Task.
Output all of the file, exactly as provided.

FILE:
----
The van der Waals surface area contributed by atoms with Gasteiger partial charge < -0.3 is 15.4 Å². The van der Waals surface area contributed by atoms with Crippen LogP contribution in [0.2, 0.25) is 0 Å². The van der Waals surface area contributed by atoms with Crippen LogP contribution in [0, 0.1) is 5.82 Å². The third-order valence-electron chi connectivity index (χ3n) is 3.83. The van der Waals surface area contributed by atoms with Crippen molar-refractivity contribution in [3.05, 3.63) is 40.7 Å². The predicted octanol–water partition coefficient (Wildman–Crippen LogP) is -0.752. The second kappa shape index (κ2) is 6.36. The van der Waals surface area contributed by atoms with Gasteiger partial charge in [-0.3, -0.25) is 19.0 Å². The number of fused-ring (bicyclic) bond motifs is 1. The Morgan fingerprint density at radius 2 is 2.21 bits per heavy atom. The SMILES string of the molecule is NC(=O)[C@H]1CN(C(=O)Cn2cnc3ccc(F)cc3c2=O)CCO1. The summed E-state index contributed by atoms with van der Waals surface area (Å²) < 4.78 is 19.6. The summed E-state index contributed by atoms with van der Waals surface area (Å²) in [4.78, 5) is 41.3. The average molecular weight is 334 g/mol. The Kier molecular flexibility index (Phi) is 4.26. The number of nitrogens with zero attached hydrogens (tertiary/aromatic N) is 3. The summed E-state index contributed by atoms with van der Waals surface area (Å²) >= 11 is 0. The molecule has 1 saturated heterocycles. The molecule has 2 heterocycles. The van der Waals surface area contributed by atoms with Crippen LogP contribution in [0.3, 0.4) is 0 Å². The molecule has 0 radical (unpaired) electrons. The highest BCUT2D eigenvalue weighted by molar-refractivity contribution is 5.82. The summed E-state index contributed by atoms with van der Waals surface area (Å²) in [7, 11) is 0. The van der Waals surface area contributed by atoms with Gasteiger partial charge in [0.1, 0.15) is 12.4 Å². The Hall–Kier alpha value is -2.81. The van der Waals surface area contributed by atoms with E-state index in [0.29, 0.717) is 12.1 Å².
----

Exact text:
The van der Waals surface area contributed by atoms with Gasteiger partial charge < -0.3 is 15.4 Å². The van der Waals surface area contributed by atoms with Crippen LogP contribution in [0.2, 0.25) is 0 Å². The van der Waals surface area contributed by atoms with Crippen LogP contribution in [0, 0.1) is 5.82 Å². The third-order valence-electron chi connectivity index (χ3n) is 3.83. The van der Waals surface area contributed by atoms with Crippen molar-refractivity contribution in [3.05, 3.63) is 40.7 Å². The predicted octanol–water partition coefficient (Wildman–Crippen LogP) is -0.752. The second kappa shape index (κ2) is 6.36. The van der Waals surface area contributed by atoms with Gasteiger partial charge in [-0.3, -0.25) is 19.0 Å². The number of fused-ring (bicyclic) bond motifs is 1. The Morgan fingerprint density at radius 2 is 2.21 bits per heavy atom. The SMILES string of the molecule is NC(=O)[C@H]1CN(C(=O)Cn2cnc3ccc(F)cc3c2=O)CCO1. The summed E-state index contributed by atoms with van der Waals surface area (Å²) < 4.78 is 19.6. The summed E-state index contributed by atoms with van der Waals surface area (Å²) in [4.78, 5) is 41.3. The average molecular weight is 334 g/mol. The Kier molecular flexibility index (Phi) is 4.26. The number of nitrogens with zero attached hydrogens (tertiary/aromatic N) is 3. The summed E-state index contributed by atoms with van der Waals surface area (Å²) >= 11 is 0. The molecule has 1 saturated heterocycles. The molecule has 2 heterocycles. The van der Waals surface area contributed by atoms with Crippen LogP contribution in [0.3, 0.4) is 0 Å². The molecule has 0 radical (unpaired) electrons. The highest BCUT2D eigenvalue weighted by molar-refractivity contribution is 5.82. The summed E-state index contributed by atoms with van der Waals surface area (Å²) in [7, 11) is 0. The van der Waals surface area contributed by atoms with Gasteiger partial charge in [0.1, 0.15) is 12.4 Å². The Hall–Kier alpha value is -2.81. The van der Waals surface area contributed by atoms with E-state index in [0.29, 0.717) is 12.1 Å².